Softball: Wood’s return helps solidify Northwestern’s pitching rotation

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Softball: Wood’s return helps solidify Northwestern’s pitching rotation

Kristen Wood delivers a pitch. The senior pitcher returned to the circle from injury last weekend, winning two of three games against Michigan State.

Kristen Wood delivers a pitch. The senior pitcher returned to the circle from injury last weekend, winning two of three games against Michigan State.

Daily file foto by Keshia Johnson

Kristen Wood delivers a pitch. The senior pitcher returned to the circle from injury last weekend, winning two of three games against Michigan State.

Daily file foto by Keshia Johnson

Daily file foto by Keshia Johnson

Kristen Wood delivers a pitch. The senior pitcher returned to the circle from injury last weekend, winning two of three games against Michigan State.

Cole Paxton, Reporter

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Kate Drohan’s preseason expectation of relying on a deep, healthy pitching staff hasn’t exactly worked out.

The coach has mostly relied on two arms in Big Ten play instead of the five Drohan had hoped to use. But the return of senior pitcher Kristen Wood from injury has given Northwestern (20-23, 10-7 Big Ten) another option as it travels to Wisconsin (26-19-1, 9-7-1) this weekend seeking to make a late-season push for an NCAA Tournament bid.

“Kristen has an awful lot of experience,” Drohan said. “She gives our team a big lift. The team really likes playing behind her.”

Statistically, Wood has been far and away the Cats’ best pitcher this season. She leads the team with a 1.94 ERA and .215 batting average against. She has also struck out more than twice as many batters as she has walked.

But Wood was injured in late March and missed a month, including NU’s first 14 Big Ten games. The Cats’ pitching struggled during that stretch, allowing at least 8 runs on eight separate occasions.

Wood returned with a bang in last weekend’s sweep of Michigan State, starting two games and allowing just 3 earned runs in eight total innings of work.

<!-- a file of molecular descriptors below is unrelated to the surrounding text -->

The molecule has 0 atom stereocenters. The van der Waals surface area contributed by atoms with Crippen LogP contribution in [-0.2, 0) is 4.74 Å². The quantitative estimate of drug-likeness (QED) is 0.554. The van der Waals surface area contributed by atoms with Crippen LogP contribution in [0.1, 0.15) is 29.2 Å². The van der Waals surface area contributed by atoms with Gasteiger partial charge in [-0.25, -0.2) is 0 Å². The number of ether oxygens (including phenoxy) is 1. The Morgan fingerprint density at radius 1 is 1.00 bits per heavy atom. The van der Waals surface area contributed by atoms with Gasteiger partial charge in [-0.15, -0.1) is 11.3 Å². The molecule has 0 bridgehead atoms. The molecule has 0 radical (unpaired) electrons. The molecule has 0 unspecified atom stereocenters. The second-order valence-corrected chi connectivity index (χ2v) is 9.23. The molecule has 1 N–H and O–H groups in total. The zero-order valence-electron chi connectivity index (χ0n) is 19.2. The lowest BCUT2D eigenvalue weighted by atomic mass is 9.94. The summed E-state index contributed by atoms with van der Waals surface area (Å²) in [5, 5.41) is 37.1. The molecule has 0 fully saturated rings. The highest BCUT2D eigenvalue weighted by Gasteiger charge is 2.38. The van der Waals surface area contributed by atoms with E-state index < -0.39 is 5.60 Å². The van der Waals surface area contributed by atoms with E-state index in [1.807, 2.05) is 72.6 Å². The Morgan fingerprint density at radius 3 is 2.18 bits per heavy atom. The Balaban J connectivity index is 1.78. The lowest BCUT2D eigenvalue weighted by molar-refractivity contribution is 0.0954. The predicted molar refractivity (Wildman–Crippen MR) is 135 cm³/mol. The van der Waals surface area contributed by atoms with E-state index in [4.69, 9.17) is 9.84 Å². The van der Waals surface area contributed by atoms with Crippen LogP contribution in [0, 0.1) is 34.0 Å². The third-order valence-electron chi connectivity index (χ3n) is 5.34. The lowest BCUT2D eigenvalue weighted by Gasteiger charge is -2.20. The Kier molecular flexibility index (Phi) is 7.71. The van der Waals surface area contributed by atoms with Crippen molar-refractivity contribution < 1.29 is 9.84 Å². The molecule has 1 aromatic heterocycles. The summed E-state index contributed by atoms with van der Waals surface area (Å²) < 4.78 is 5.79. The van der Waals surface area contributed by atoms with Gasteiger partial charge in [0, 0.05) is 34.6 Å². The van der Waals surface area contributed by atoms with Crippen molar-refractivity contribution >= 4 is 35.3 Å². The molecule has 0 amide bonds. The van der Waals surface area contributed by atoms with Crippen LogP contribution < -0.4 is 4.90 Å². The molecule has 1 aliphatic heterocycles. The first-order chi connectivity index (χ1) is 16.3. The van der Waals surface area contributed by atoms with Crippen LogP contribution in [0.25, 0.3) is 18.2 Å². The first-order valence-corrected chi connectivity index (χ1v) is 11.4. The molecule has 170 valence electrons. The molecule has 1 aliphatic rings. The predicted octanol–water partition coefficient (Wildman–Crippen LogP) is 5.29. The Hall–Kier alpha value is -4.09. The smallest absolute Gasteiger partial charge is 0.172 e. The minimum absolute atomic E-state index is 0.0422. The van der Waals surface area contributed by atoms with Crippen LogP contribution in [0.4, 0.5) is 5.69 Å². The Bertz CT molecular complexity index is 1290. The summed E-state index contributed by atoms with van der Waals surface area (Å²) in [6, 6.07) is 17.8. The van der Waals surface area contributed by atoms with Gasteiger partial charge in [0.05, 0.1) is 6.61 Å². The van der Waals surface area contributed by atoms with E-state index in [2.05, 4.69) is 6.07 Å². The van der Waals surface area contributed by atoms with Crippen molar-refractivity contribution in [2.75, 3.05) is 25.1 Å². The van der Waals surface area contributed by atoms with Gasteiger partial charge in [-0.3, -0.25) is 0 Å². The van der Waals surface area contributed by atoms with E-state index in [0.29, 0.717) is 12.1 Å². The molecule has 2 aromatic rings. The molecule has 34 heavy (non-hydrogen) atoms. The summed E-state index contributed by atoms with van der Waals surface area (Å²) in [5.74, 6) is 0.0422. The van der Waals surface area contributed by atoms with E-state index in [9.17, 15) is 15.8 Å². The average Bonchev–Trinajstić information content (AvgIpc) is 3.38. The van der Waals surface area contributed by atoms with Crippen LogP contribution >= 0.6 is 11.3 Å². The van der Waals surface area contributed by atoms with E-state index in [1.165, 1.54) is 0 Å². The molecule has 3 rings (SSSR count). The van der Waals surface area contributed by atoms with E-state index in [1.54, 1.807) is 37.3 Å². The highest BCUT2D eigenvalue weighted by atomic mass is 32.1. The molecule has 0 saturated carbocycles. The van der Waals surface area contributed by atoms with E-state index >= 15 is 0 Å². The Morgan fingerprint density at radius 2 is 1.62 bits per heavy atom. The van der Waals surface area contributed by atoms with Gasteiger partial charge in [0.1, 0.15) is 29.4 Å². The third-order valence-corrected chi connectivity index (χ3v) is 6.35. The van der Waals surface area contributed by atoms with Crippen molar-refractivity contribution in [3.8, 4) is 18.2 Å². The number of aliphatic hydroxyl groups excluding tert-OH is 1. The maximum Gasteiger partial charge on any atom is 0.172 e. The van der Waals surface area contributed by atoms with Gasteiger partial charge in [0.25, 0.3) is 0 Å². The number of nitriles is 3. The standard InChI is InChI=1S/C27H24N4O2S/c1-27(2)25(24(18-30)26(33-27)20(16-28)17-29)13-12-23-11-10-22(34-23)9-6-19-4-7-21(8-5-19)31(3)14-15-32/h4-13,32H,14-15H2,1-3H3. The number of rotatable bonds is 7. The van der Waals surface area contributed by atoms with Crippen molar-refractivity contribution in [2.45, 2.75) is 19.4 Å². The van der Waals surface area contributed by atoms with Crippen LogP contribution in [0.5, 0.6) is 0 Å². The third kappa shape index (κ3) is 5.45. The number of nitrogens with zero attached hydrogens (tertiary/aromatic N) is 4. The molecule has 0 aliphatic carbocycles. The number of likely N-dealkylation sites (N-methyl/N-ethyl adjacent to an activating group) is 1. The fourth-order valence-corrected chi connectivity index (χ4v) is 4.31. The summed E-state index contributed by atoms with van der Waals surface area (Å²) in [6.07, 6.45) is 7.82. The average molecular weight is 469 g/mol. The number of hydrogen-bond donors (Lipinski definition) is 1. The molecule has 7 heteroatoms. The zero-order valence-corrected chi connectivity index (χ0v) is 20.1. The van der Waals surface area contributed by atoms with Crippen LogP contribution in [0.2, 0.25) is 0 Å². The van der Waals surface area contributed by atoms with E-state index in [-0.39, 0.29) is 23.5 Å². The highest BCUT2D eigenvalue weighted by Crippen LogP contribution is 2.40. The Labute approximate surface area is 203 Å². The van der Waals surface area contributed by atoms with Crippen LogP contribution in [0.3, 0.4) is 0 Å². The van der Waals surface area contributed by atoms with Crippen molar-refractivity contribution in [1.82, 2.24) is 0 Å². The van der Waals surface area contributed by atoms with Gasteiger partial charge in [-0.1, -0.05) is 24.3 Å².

“It was nice to get Kristen Wood back,” fellow senior pitcher Amy Letourneau said. “We’re very different pitchers and we work well together and we’ve been doing it for four years.”

All season, Letourneau and freshman Kenzie Ellis have carried much of the load in the circle. Combined, the duo has pitched nearly two-thirds of all innings this season, and their 86 combined innings of Big Ten work is more than three-fourths of the team’s total conference innings pitched.

Freshman Kaley Winegarner and junior Nicole Bond have struggled and tossed fewer innings, leading to NU’s greater reliance on Letourneau and Ellis. Winegarner has a 4.56 ERA, but that number jumps to an even 7.00 in just 16 innings of work in conference play. Bond, meanwhile, has an ERA over 10 and hasn’t pitched a complete inning in a Big Ten game.

But Drohan said she remains confident with her whole rotation, as she has throughout the season.

“I like our entire pitching staff and their mentality right now,” she said.

Ellis has also struggled somewhat in her seven Big Ten starts with an 8.47 ERA and more walks than strikeouts in those games. Nonetheless, the freshman has an even 4-4 record in conference play and has lowered her season ERA by nearly 2 runs in the last three weeks.

Letourneau has pitched well all season — her nine wins are by far the most on the team — and she holds a 3.26 ERA in conference play. But unlike some college pitchers, she cannot be counted on to pitch significant innings in several consecutive games.

Wisconsin’s Taylor-Paige Stewart, for example, pitched 15 innings across all three games in a recent series, and Purdue’s Lilly Fecho has started 27 games this season. Letourneau, meanwhile, has made 18 starts and has not pitched in all three games of a weekend conference series.

Wood’s return, however, gives the Cats another strong option in the circle. With just seven games left in the regular season, Drohan realizes the importance of having all hands on deck.

“That’s huge, especially as we go into these last two weeks, playing two teams that are very familiar with us,” she said. “To be able to work different combinations throughout games is huge.”

Email: colepaxton2019@u.northwestern.edu
Twitter: @ckpaxton

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